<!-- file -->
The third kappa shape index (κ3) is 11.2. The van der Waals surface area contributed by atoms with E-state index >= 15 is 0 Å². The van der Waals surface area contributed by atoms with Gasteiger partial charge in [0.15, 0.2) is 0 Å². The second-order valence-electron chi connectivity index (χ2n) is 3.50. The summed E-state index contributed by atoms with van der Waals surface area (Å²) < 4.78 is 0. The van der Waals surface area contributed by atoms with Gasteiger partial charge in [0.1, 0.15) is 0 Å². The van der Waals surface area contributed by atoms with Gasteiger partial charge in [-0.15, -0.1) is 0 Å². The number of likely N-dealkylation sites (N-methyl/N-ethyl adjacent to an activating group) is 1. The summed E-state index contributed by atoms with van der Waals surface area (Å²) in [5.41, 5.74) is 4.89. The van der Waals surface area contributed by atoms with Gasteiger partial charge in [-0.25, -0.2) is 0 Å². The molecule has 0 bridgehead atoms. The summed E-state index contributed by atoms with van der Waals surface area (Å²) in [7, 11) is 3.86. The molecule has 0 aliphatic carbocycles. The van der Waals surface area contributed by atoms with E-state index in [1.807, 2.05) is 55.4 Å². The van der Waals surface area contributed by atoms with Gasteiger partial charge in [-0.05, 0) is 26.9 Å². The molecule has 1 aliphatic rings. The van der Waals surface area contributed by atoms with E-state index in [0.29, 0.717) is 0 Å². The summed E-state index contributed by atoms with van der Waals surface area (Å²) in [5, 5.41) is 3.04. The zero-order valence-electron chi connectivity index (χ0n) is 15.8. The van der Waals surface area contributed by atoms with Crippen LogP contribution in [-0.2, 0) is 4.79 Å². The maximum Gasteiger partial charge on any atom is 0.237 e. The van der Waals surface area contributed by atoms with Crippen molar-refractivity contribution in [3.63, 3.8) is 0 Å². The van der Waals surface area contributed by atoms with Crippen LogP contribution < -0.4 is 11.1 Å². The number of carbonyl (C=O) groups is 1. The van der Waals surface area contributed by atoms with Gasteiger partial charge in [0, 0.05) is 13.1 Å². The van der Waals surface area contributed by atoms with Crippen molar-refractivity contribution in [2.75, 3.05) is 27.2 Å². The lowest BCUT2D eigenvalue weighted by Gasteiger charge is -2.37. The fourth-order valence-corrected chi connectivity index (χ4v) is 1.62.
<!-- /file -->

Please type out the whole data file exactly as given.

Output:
The third kappa shape index (κ3) is 11.2. The van der Waals surface area contributed by atoms with E-state index >= 15 is 0 Å². The van der Waals surface area contributed by atoms with Gasteiger partial charge in [0.15, 0.2) is 0 Å². The second-order valence-electron chi connectivity index (χ2n) is 3.50. The summed E-state index contributed by atoms with van der Waals surface area (Å²) < 4.78 is 0. The van der Waals surface area contributed by atoms with Gasteiger partial charge in [0.1, 0.15) is 0 Å². The van der Waals surface area contributed by atoms with Gasteiger partial charge in [-0.15, -0.1) is 0 Å². The number of likely N-dealkylation sites (N-methyl/N-ethyl adjacent to an activating group) is 1. The summed E-state index contributed by atoms with van der Waals surface area (Å²) in [5.41, 5.74) is 4.89. The van der Waals surface area contributed by atoms with Gasteiger partial charge in [-0.25, -0.2) is 0 Å². The molecule has 0 bridgehead atoms. The summed E-state index contributed by atoms with van der Waals surface area (Å²) in [7, 11) is 3.86. The molecule has 0 aliphatic carbocycles. The van der Waals surface area contributed by atoms with E-state index in [1.807, 2.05) is 55.4 Å². The van der Waals surface area contributed by atoms with Gasteiger partial charge in [-0.05, 0) is 26.9 Å². The molecule has 1 aliphatic rings. The van der Waals surface area contributed by atoms with E-state index in [0.29, 0.717) is 0 Å². The summed E-state index contributed by atoms with van der Waals surface area (Å²) in [5, 5.41) is 3.04. The zero-order valence-electron chi connectivity index (χ0n) is 15.8. The van der Waals surface area contributed by atoms with Crippen LogP contribution in [-0.2, 0) is 4.79 Å². The maximum Gasteiger partial charge on any atom is 0.237 e. The van der Waals surface area contributed by atoms with Crippen molar-refractivity contribution in [3.63, 3.8) is 0 Å². The van der Waals surface area contributed by atoms with Crippen LogP contribution < -0.4 is 11.1 Å². The number of carbonyl (C=O) groups is 1. The van der Waals surface area contributed by atoms with Gasteiger partial charge in [0, 0.05) is 13.1 Å². The van der Waals surface area contributed by atoms with Crippen molar-refractivity contribution in [2.75, 3.05) is 27.2 Å². The lowest BCUT2D eigenvalue weighted by Gasteiger charge is -2.37. The fourth-order valence-corrected chi connectivity index (χ4v) is 1.62.